Democratic transitions are homegrown, and while outsiders can play a supportive role, the actual transition must come from the citizens. Democracy cannot be manufactured abroad and exported; there must be an internal willingness to bring about the change. This poses a challenge for U.S. policymakers abroad to decide how to engage operationally.

Cuba has a long history of no free political process, making Cuba's ability to maintain a democratic transition uncertain. It is with these challenges in mind that the United States must promote a democratic transition within Cuba.

Keynote Speech

Caleb McCarry
Cuba Transition Coordinator, U.S. Department of State

The people of Cuba have long been poised for major change. The Commission for Assistance to a Free Cuba was established to actively work to hasten a democratic transition there. In a report based on the Libertad Act, the U.S. government expressed a commitment to working with a transitional democratic government. The report was an effort to hasten the process, but it deliberately took a tone that was respectful of the sovereignty of the Cuban people.

A recent poll conducted by a Spanish NGO revealed that the majority of Cubans--especially young people--expect change. Since July 2006, civil society has become increasingly active, and despite the regime responding with increased repression, Cuban activists are still speaking up. The publication Steps to Freedom reported an increase of over 54 percent in civil society activity in 2005.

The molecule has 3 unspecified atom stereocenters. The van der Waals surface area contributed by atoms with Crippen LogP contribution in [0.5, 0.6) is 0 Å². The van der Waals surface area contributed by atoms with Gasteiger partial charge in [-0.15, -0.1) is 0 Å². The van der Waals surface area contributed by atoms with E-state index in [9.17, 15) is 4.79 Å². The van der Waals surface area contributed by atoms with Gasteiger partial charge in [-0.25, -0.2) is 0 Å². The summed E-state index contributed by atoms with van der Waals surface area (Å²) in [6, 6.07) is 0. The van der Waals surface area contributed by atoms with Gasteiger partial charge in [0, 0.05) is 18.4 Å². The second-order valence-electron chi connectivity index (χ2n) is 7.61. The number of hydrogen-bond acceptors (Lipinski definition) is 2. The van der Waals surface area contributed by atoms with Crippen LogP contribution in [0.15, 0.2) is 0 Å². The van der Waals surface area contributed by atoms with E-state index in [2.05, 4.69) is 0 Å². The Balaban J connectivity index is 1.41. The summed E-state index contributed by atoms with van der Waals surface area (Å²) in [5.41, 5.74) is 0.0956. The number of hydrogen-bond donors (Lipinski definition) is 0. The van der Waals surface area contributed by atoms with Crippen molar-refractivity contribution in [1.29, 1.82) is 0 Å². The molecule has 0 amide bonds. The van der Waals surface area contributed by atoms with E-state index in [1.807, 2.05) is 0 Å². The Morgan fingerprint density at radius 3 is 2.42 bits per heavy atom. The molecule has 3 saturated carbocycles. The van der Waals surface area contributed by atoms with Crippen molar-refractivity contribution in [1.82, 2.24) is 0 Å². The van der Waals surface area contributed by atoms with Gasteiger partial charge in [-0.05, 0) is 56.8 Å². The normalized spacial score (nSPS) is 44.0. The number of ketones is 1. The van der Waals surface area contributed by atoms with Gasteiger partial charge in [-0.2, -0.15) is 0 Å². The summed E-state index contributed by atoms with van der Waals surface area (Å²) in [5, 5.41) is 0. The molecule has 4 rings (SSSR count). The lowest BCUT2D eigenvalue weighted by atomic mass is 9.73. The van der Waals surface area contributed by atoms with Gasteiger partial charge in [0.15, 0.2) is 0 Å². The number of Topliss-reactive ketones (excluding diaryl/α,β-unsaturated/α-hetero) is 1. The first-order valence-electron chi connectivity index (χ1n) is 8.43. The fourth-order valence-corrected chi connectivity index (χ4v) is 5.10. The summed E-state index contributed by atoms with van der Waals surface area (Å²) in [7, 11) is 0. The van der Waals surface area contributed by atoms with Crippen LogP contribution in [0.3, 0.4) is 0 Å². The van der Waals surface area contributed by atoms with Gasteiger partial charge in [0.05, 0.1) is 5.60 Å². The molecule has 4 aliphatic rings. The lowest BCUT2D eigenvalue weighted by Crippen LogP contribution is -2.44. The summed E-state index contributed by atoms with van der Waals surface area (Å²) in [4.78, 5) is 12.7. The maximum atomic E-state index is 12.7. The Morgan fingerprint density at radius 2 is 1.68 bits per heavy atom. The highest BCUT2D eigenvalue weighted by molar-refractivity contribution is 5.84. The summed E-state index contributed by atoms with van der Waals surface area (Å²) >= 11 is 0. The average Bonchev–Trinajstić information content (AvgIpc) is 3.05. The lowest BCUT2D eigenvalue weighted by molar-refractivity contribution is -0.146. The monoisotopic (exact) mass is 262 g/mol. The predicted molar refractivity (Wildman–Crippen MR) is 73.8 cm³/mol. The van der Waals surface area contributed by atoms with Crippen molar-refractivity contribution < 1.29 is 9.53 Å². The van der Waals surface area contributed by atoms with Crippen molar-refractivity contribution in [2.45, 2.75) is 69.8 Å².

The United States has stepped up efforts to break the information blockade and is prepared to follow through in promises of assistance. Internal opposition has been steadily improving, and it is the duty of the United States to accompany those Cubans in the call for democracy. There must be a global effort to keep Cubans from settling for a successor regime, and the United States is ready to assist in ending Castro's oppression of the political process, bringing about free, open elections, and restoring human rights.

Panel II: Transforming Cuban Society

Frank Calzon
Center for a Free Cuba

There is no substitute for effective leadership from the United States. The United States' institutional pursuit of a free Cuba is larger than that of any other nation.  The people of Cuba are reliant on U.S. sponsored radio and TV Marti, and the Cuban government is so fearful of American broadcasts that they will do almost anything to prevent such messages from infiltrating Cuban society. The government knows the danger that the U.S. broadcasts present because Cubans still attempt to flee to the United States.

The people are bold in their discontent with the Cuban dictatorship; these sentiments are evident in the 20,000 signatures that were recently gathered in opposition to the practices of the Cuban government. Signatories will face extra repressive measures. Getting involved in politics in Cuba demands sacrifice, but the determination of the people is strong.